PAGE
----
Print shows a grand hall of the Winter Palace in St. Petersburg, Russia.

Print shows a grand hall of the Winter Palace in St. Petersburg, Russia.

The odd man Karakozov : Imperial Russia, modernity, and the birth of terrorism  Claudia Verhoeven  Ithaca : Cornell University Press, 2009  Hardcover. 1st ed. and printing. x, 231 p. : ill. ; 25 cm. Includes bibliographical references (p. [219]-225) and index. Clean, tight and strong binding with clean dust jacket. No highlighting, underlining or marginalia in text. VG/VG

Print shows New York Herald editor James Gordon Bennett, holding a shotgun and carrying a bag labeled "Game Bag for Sensations J.G. Bennett", standing next to a scarecrow labeled "$500.00 Herald Cheque" and "This is not the Original Hartman"; the scarecrow, armed with bombs, a knife and a handgun, looks like Leo Hartmann who was apparently involved in the 1879 assassination attempt of Alexander II, Emperor of Russia. Looking over a stone wall is Secretary of State James G. Blaine who stated in the press that he could not make a statement regarding the extradition of Hartmann prior to a request for such action by Russian authorities. In the background, on a mound of earth labeled "Russia", Alexander III, Emperor of Russia, is sitting on a large chair labeled "Chair of Alexander III", reading the "New York Herald"; an opening in the chair is labeled "The Real and Only Hartman Private Office" and shows a man who also looks like Leo Hartmann, waving.

Print shows New York Herald editor James Gordon Bennett, holding a shotgun and carrying a bag labeled “Game Bag for Sensations J.G. Bennett”, standing next to a scarecrow labeled “$500.00 Herald Cheque” and “This is not the Original Hartman”; the scarecrow, armed with bombs, a knife and a handgun, looks like Leo Hartmann who was apparently involved in the 1879 assassination attempt of Alexander II, Emperor of Russia. Looking over a stone wall is Secretary of State James G. Blaine who stated in the press that he could not make a statement regarding the extradition of Hartmann prior to a request for such action by Russian authorities. In the background, on a mound of earth labeled “Russia”, Alexander III, Emperor of Russia, is sitting on a large chair labeled “Chair of Alexander III”, reading the “New York Herald”; an opening in the chair is labeled “The Real and Only Hartman Private Office” and shows a man who also looks like Leo Hartmann, waving.

On April 4, 1866, just as Alexander II stepped out of Saint Petersburg‘s Summer Garden and onto the boulevard, a young man named Dmitry Karakozov pulled out a pistol and shot at the tsar. He missed, but his “unheard-of act” changed the course of Russian history — and gave birth to the revolutionary political violence known as terrorism.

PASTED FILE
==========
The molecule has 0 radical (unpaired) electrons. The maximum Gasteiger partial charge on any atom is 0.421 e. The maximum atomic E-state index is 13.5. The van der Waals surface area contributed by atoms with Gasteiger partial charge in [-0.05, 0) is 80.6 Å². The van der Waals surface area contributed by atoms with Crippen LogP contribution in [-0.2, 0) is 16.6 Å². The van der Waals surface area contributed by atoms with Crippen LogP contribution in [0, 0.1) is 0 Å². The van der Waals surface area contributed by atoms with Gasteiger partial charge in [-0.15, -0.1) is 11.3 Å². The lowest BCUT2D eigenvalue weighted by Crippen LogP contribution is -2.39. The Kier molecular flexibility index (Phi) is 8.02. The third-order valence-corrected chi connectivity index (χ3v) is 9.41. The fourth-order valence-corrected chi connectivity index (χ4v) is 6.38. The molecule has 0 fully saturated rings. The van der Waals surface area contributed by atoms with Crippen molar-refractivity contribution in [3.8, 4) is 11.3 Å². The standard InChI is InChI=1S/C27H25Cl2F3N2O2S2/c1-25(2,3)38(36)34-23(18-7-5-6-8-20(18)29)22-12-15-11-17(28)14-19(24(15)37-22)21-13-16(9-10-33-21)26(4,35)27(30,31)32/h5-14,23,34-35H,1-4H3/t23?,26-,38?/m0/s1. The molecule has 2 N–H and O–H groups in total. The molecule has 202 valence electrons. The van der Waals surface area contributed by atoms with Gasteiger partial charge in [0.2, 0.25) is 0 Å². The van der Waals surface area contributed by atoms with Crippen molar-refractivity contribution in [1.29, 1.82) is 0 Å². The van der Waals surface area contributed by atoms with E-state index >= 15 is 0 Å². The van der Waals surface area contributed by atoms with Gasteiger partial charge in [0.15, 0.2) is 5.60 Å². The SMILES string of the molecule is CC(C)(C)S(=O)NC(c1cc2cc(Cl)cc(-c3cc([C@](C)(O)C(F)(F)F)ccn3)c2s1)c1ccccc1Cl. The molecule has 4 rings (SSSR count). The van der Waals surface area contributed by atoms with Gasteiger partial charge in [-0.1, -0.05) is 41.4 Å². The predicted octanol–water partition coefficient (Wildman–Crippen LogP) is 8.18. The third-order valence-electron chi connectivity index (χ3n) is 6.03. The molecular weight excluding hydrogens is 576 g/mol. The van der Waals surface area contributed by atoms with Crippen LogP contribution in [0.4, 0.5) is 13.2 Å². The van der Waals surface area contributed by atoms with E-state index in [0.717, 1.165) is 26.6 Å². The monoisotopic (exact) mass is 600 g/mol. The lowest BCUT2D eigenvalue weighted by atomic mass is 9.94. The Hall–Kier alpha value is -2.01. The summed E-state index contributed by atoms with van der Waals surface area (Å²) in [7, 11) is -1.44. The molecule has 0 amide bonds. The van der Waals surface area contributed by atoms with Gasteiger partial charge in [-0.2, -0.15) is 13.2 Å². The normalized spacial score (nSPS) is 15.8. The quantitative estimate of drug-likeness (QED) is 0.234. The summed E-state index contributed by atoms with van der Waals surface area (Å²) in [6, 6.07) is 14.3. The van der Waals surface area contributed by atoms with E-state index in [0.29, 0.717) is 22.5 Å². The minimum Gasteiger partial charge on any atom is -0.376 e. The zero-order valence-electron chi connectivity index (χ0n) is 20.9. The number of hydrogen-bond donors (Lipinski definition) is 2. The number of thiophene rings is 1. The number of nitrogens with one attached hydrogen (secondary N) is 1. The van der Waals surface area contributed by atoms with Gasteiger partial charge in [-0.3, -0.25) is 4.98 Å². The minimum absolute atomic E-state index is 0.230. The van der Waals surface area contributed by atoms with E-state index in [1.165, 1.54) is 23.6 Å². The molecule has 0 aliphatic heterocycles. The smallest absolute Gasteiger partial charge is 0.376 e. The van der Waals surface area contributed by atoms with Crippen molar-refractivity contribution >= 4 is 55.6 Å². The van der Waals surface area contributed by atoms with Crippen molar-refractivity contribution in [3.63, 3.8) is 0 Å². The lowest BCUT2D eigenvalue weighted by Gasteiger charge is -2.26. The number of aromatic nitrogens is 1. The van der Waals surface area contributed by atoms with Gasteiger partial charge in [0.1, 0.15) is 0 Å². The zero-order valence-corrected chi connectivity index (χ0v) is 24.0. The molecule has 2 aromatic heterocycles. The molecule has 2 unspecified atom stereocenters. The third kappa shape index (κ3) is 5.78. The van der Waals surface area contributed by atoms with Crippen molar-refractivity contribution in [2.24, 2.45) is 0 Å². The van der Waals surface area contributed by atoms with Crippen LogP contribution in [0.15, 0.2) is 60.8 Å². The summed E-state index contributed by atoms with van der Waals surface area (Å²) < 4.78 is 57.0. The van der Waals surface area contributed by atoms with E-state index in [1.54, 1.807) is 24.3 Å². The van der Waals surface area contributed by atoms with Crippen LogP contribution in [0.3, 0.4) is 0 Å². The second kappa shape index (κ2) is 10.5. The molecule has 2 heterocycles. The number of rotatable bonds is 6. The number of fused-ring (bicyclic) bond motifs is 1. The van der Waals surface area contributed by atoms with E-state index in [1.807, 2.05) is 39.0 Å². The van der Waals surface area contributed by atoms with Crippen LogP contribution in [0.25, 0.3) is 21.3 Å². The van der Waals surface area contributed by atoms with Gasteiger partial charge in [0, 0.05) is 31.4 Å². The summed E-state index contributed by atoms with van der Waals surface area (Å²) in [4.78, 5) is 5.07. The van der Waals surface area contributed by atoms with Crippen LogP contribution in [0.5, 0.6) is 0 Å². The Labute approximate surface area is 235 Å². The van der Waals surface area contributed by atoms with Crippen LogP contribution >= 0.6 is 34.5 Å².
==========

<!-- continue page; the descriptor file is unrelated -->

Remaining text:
Print shows several European rulers standing next to signposts labeled "France, Turkey, England, Germany, Italy, Austria, [and] Russia" lining the sides of a dirt road, with "Servia" and "Roumania" in the background; the rulers are all keeping an eye on William II, the German Emperor, as he walks down the road between them.

Print shows several European rulers standing next to signposts labeled “France, Turkey, England, Germany, Italy, Austria, [and] Russia” lining the sides of a dirt road, with “Servia” and “Roumania” in the background; the rulers are all keeping an eye on William II, the German Emperor, as he walks down the road between them.

Based on clues pulled out of the pockets of Karakozov’s peasant disguise, investigators concluded that there had been a conspiracy so extensive as to have sprawled across the entirety of the Russian empire and the European continent. Karakozov was said to have been a member of “The Organization,” a socialist network at the center of which sat a secret cell of suicide-assassins: “Hell.”

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It is still unclear how much of this “conspiracy” theory was actually true, but of the thirty-six defendants who stood accused during what was Russia’s first modern political trial, all but a few were exiled to Siberia, and Karakozov himself was publicly hanged on September 3, 1866. Because Karakozov was decidedly strange, sick, and suicidal, his failed act of political violence has long been relegated to a footnote of Russian history.

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In The Odd Man Karakozov Verhoeven argues that it is this neglected, exceptional case that sheds a new light on the origins of terrorism. The book argues that the idea of terrorism first emerged from the reception of Karakozov’s attack, but also, importantly, what was really at stake in this novel form of political violence, namely, the birth of a new, modern political subject. Along the way, in characterizing Karakozov’s as an essentially modernist crime, Verhoeven traces how his act profoundly impacted Russian culture, including such touchstones as Repin’s art and Dostoevsky’s literature.